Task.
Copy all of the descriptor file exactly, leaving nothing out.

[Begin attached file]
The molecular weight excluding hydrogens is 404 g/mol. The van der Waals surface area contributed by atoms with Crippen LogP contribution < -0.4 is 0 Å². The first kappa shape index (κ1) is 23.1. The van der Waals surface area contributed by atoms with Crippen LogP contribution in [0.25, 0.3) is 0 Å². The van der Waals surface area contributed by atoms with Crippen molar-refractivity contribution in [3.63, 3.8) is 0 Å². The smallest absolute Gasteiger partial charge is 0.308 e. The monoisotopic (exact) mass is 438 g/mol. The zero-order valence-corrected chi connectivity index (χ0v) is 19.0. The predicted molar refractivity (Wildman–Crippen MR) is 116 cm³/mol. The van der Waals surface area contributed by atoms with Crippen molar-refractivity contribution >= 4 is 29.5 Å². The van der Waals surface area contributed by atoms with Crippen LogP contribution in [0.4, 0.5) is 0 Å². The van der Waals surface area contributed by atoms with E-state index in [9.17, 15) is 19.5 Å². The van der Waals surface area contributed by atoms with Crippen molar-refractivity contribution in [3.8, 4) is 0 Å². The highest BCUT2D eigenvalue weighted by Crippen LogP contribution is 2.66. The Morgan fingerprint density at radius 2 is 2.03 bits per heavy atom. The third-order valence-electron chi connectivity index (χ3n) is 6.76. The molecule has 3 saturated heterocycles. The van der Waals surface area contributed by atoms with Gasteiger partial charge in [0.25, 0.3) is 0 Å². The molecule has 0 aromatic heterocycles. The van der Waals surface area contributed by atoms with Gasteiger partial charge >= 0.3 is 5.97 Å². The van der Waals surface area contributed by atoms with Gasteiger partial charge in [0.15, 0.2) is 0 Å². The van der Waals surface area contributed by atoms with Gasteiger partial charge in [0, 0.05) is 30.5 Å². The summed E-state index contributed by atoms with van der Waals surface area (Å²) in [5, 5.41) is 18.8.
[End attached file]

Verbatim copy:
The molecular weight excluding hydrogens is 404 g/mol. The van der Waals surface area contributed by atoms with Crippen LogP contribution < -0.4 is 0 Å². The first kappa shape index (κ1) is 23.1. The van der Waals surface area contributed by atoms with Crippen LogP contribution in [0.25, 0.3) is 0 Å². The van der Waals surface area contributed by atoms with Crippen molar-refractivity contribution in [3.63, 3.8) is 0 Å². The smallest absolute Gasteiger partial charge is 0.308 e. The monoisotopic (exact) mass is 438 g/mol. The zero-order valence-corrected chi connectivity index (χ0v) is 19.0. The predicted molar refractivity (Wildman–Crippen MR) is 116 cm³/mol. The van der Waals surface area contributed by atoms with Crippen molar-refractivity contribution >= 4 is 29.5 Å². The van der Waals surface area contributed by atoms with Crippen LogP contribution in [0.4, 0.5) is 0 Å². The van der Waals surface area contributed by atoms with E-state index in [9.17, 15) is 19.5 Å². The van der Waals surface area contributed by atoms with Crippen molar-refractivity contribution in [3.8, 4) is 0 Å². The highest BCUT2D eigenvalue weighted by Crippen LogP contribution is 2.66. The Morgan fingerprint density at radius 2 is 2.03 bits per heavy atom. The third-order valence-electron chi connectivity index (χ3n) is 6.76. The molecule has 3 saturated heterocycles. The van der Waals surface area contributed by atoms with Gasteiger partial charge in [0.25, 0.3) is 0 Å². The molecule has 0 aromatic heterocycles. The van der Waals surface area contributed by atoms with Gasteiger partial charge >= 0.3 is 5.97 Å². The van der Waals surface area contributed by atoms with Gasteiger partial charge in [0.15, 0.2) is 0 Å². The van der Waals surface area contributed by atoms with Gasteiger partial charge in [0, 0.05) is 30.5 Å². The summed E-state index contributed by atoms with van der Waals surface area (Å²) in [5, 5.41) is 18.8.